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Nouvelle Vague

Nouvelle Vague

2.5 2
by Nouvelle Vague

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Marry the current yen for early-'80s post-punk with the cynical covers-mongering of a desperate record industry and the cool cachet of bossa nova, and you get this delicious ménage à trois. Nouvelle Vague presents seminal underground hits in a bubbly, Rio-by-way-of-Paris style. So Joy Division's grim "Love Will Tear Us Apart


Marry the current yen for early-'80s post-punk with the cynical covers-mongering of a desperate record industry and the cool cachet of bossa nova, and you get this delicious ménage à trois. Nouvelle Vague presents seminal underground hits in a bubbly, Rio-by-way-of-Paris style. So Joy Division's grim "Love Will Tear Us Apart Again" becomes a breathy seaside plaint; the Undertones' "Teenage Kicks" recalls the yeah-yeah pop of Johnny Hallyday. The results are clever and pleasant and a welcome change from the by-the-numbers electronic lounge-a-nova that's become an inescapable part of nightlife. That seems to be the aim of Nouvelle's producing duo of Marc Collin and Olivier Libaux, raising two fingers to the processed beat of lounge with subversive songs such as "Two Drunk to F*ck," every bit as itchy here as in the original version by the Dead Kennedys. Collin and Libaux made sure to hire young singers (eight of them) unfamiliar with the source material, keeping the renditions fresh and free from nostalgia. But it also seems like a bit of a cruel in-joke. If you're never quite sure whether people are laughing with you or laughing at you, you might be put off by this wry French confection. If you just don't give a damn, by all means kick off your heels and settle in to the year's slyest tribute disc.

Editorial Reviews

All Music Guide - Heather Phares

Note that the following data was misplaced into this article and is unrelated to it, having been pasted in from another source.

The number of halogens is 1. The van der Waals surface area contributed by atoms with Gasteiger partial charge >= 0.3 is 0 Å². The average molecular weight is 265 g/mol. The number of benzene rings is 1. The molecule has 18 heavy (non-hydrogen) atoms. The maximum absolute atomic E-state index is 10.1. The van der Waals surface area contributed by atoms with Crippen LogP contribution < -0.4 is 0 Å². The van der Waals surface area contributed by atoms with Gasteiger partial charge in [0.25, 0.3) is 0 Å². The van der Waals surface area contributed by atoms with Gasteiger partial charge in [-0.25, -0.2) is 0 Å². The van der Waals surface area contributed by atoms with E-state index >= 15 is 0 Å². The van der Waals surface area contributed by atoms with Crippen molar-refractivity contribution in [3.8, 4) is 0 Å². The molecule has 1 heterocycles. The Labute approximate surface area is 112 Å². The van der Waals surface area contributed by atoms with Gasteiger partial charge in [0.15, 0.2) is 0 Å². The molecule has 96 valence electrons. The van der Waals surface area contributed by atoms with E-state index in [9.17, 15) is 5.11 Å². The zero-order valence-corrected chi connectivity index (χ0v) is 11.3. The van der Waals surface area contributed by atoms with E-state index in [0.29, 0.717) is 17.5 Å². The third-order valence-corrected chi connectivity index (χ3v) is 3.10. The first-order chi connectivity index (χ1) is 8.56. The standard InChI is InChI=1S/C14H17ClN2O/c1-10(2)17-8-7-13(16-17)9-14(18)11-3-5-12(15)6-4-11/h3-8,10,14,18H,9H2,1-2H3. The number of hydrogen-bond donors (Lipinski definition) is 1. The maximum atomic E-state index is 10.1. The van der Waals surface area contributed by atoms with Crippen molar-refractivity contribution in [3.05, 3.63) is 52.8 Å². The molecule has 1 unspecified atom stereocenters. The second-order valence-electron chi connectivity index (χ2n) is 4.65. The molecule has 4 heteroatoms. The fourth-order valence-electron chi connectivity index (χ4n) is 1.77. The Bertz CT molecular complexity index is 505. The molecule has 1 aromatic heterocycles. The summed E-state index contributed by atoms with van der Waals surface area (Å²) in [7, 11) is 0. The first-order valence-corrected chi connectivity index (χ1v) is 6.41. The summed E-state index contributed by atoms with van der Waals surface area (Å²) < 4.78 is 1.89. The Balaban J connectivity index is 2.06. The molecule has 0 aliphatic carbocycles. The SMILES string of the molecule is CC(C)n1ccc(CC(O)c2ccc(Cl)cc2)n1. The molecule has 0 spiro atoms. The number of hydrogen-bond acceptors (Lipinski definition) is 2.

The best compliment that can be paid to Nouvelle Vague's self-titled debut album: it isn't as arch and smirking as a collection of bossa nova versions of new wave classics by fetching French and Brazilian chanteuses would suggest. Based on the concept alone, Nouvelle Vague seems similar to the work of jokesters like the Mike Flowers Pops or Richard Cheese and Lounge Against the Machine, but though the album is definitely playful, it works on a sincere level enough of the time to be more than just a goof. In fact, Nouvelle Vague's best moments are a tribute to how well written the words and melodies of these songs are; that they can withstand, and even thrive in, such different arrangements is no small feat. Smooth, smoky ballads, such as the opening track, "Love Will Tear Us Apart," provide many of the album's highlights. The Cure's "A Forest" gets a tropical twist, complete with jungle sound effects, while the Sisters of Mercy's "Marian" remains as dark as ever but is now much more delicate -- call it gotha nova. On the other hand, the cover of the Dead Kennedys' "Too Drunk to Fuck" is a giggly, sassy, mischievous standout that bears virtually no resemblance to the original. Likewise, the serpentine version of Killing Joke's "Psyche" is radically different from the original, nor does it quite fit in with the rest of Nouvelle Vague's bright, breezy feeling, but its spooky vibe makes it one of the album's most interesting tracks. Two of the best covers come from a couple of the least well-known bands on the collection: Tuxedomoon's "In a Manner of Speaking" is transformed into a gorgeous, completely convincing torch song, and Josef K's "Sorry for Laughing" closes the album on a sweetly languid note. Not all of Nouvelle Vague is this inspired -- the version of Depeche Mode's "Just Can't Get Enough" is overly fussy, and while the covers of songs like "I Melt With You" and "Making Plans for Nigel" are nice enough, they don't have the spark of the album's best moments. But even at its worst, Nouvelle Vague is still pleasantly witty background music. This unlikely, but mostly happy, marriage of new wave and bossa nova will probably disappoint or displease purists who believe that every version of "Love Will Tear Us Apart" should have the brooding intensity of the original, but everyone else can enjoy the album's playful elegance.